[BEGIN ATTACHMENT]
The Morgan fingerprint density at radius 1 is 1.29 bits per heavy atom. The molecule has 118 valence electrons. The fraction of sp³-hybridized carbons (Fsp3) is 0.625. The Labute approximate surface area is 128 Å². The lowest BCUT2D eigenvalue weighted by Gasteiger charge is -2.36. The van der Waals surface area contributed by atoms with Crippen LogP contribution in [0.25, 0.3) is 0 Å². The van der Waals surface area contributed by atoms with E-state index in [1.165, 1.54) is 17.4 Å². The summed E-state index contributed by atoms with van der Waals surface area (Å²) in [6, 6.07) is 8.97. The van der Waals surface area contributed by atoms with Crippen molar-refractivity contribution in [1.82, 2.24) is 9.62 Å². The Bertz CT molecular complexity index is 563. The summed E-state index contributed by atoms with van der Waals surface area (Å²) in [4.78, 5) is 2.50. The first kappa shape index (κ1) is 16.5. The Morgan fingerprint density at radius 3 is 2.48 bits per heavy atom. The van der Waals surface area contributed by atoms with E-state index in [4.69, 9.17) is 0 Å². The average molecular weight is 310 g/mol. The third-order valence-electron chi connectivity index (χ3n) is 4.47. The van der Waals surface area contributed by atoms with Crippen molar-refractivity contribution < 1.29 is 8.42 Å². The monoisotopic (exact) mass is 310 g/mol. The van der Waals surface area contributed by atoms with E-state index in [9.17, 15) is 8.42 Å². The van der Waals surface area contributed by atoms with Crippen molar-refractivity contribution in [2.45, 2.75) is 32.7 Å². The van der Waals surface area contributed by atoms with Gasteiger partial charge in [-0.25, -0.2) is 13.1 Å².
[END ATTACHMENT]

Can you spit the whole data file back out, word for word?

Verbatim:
The Morgan fingerprint density at radius 1 is 1.29 bits per heavy atom. The molecule has 118 valence electrons. The fraction of sp³-hybridized carbons (Fsp3) is 0.625. The Labute approximate surface area is 128 Å². The lowest BCUT2D eigenvalue weighted by Gasteiger charge is -2.36. The van der Waals surface area contributed by atoms with Crippen LogP contribution in [0.25, 0.3) is 0 Å². The van der Waals surface area contributed by atoms with E-state index in [1.165, 1.54) is 17.4 Å². The summed E-state index contributed by atoms with van der Waals surface area (Å²) in [6, 6.07) is 8.97. The van der Waals surface area contributed by atoms with Crippen molar-refractivity contribution in [1.82, 2.24) is 9.62 Å². The Bertz CT molecular complexity index is 563. The summed E-state index contributed by atoms with van der Waals surface area (Å²) in [4.78, 5) is 2.50. The first kappa shape index (κ1) is 16.5. The Morgan fingerprint density at radius 3 is 2.48 bits per heavy atom. The van der Waals surface area contributed by atoms with E-state index in [4.69, 9.17) is 0 Å². The average molecular weight is 310 g/mol. The third-order valence-electron chi connectivity index (χ3n) is 4.47. The van der Waals surface area contributed by atoms with Crippen molar-refractivity contribution < 1.29 is 8.42 Å². The monoisotopic (exact) mass is 310 g/mol. The van der Waals surface area contributed by atoms with E-state index in [9.17, 15) is 8.42 Å². The van der Waals surface area contributed by atoms with Crippen molar-refractivity contribution in [2.45, 2.75) is 32.7 Å². The van der Waals surface area contributed by atoms with Gasteiger partial charge in [-0.25, -0.2) is 13.1 Å².